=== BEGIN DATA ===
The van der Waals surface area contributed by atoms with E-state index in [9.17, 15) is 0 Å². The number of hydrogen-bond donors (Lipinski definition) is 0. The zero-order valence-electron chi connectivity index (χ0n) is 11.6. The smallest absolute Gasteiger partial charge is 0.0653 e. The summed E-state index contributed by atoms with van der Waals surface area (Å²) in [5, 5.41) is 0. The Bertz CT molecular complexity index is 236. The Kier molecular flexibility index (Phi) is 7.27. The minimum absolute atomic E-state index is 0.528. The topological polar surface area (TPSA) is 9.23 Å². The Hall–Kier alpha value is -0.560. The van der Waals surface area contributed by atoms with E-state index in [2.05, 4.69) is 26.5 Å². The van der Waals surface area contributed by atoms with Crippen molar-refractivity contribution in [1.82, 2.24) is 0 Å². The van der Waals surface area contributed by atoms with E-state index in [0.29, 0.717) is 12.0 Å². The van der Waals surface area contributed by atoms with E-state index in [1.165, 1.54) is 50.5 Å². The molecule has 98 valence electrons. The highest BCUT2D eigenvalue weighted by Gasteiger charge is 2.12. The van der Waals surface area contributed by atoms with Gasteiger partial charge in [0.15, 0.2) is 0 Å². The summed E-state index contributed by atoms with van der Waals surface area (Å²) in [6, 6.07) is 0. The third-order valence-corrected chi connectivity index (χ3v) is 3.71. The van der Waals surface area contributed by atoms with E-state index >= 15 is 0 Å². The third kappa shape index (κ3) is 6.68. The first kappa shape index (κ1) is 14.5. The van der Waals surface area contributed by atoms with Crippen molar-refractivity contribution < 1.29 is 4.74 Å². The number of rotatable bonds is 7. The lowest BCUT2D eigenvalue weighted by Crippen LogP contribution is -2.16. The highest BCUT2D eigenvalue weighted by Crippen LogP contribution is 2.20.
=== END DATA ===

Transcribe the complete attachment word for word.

The van der Waals surface area contributed by atoms with E-state index in [9.17, 15) is 0 Å². The number of hydrogen-bond donors (Lipinski definition) is 0. The zero-order valence-electron chi connectivity index (χ0n) is 11.6. The smallest absolute Gasteiger partial charge is 0.0653 e. The summed E-state index contributed by atoms with van der Waals surface area (Å²) in [5, 5.41) is 0. The Bertz CT molecular complexity index is 236. The Kier molecular flexibility index (Phi) is 7.27. The minimum absolute atomic E-state index is 0.528. The topological polar surface area (TPSA) is 9.23 Å². The Hall–Kier alpha value is -0.560. The van der Waals surface area contributed by atoms with E-state index in [2.05, 4.69) is 26.5 Å². The van der Waals surface area contributed by atoms with Crippen molar-refractivity contribution in [1.82, 2.24) is 0 Å². The van der Waals surface area contributed by atoms with E-state index in [0.29, 0.717) is 12.0 Å². The van der Waals surface area contributed by atoms with E-state index in [1.165, 1.54) is 50.5 Å². The molecule has 98 valence electrons. The highest BCUT2D eigenvalue weighted by Gasteiger charge is 2.12. The van der Waals surface area contributed by atoms with Gasteiger partial charge in [0.15, 0.2) is 0 Å². The summed E-state index contributed by atoms with van der Waals surface area (Å²) in [6, 6.07) is 0. The third-order valence-corrected chi connectivity index (χ3v) is 3.71. The van der Waals surface area contributed by atoms with E-state index >= 15 is 0 Å². The third kappa shape index (κ3) is 6.68. The first kappa shape index (κ1) is 14.5. The van der Waals surface area contributed by atoms with Crippen molar-refractivity contribution < 1.29 is 4.74 Å². The number of rotatable bonds is 7. The lowest BCUT2D eigenvalue weighted by Crippen LogP contribution is -2.16. The highest BCUT2D eigenvalue weighted by Crippen LogP contribution is 2.20.